The various computer systems discussed herein are not limited to any particular hardware architecture or configuration. Any suitable programming, scripting, or other type of language or combinations of languages may be used to implement the teachings contained herein. Embodiments of the methods and systems set forth herein may be implemented by one or more general-purpose or customized computing devices accessing software instructions rendered in a computer-readable form. Embodiments of the methods and systems set forth herein may also be implemented by hard-wired logic or other circuitry, including, but not limited to application-specific circuits. Of course, combinations of computer-executed software and hard-wired logic may be suitable, as well.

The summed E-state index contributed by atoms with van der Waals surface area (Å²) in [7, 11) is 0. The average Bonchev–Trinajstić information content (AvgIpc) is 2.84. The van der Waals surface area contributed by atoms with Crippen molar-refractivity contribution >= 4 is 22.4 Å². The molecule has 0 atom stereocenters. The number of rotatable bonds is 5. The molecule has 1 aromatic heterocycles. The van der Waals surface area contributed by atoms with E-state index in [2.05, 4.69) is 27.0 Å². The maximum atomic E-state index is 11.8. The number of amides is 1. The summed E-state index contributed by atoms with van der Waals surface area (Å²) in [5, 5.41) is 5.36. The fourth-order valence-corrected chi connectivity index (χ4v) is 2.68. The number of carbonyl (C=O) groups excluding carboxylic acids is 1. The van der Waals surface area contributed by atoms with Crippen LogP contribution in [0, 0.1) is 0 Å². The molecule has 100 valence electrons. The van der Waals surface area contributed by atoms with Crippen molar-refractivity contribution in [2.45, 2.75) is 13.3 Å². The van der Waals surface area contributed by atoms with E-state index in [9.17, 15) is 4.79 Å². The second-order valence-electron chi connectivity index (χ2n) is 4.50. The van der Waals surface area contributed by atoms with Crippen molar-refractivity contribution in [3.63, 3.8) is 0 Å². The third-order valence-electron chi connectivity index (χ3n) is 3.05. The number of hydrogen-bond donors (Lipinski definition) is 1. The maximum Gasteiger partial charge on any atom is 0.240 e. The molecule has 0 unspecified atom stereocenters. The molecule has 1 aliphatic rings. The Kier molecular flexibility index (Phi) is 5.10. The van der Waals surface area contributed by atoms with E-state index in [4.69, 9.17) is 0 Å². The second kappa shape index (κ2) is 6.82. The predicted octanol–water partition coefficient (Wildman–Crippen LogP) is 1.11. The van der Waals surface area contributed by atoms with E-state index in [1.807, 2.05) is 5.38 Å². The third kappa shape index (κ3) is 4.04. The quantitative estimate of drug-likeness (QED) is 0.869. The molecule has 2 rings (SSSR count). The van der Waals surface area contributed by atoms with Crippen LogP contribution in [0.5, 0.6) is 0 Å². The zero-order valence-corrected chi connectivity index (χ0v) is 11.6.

Embodiments of the methods disclosed herein may be implemented using one or more suitable computing devices. For example, such devices may access one or more computer-readable media that embody computer-readable instructions which, when executed by at least one computer, cause the at least one computer to implement one or more embodiments of the methods disclosed herein. Furthermore, components of the presently-disclosed technology, such as databases and data stores, may be implemented using one or more computer-readable media.
Any suitable computer-readable medium or media may be used to implement or practice the presently-disclosed subject matter, including diskettes, drives, and other magnetic-based storage media, optical storage media, including disks (including CD-ROMS, DVD-ROMS, and variants thereof), flash, RAM, ROM, and other memory devices, and the like.
A method of distributing content can comprise accessing data identifying one or more content items. The content item(s) may comprise, for example, video or other media comprising a file, group of files or data item(s). The method can further comprise calculating a price for accessing the content item. For example, the data identifying the one or more items may comprise a request received directly or indirectly.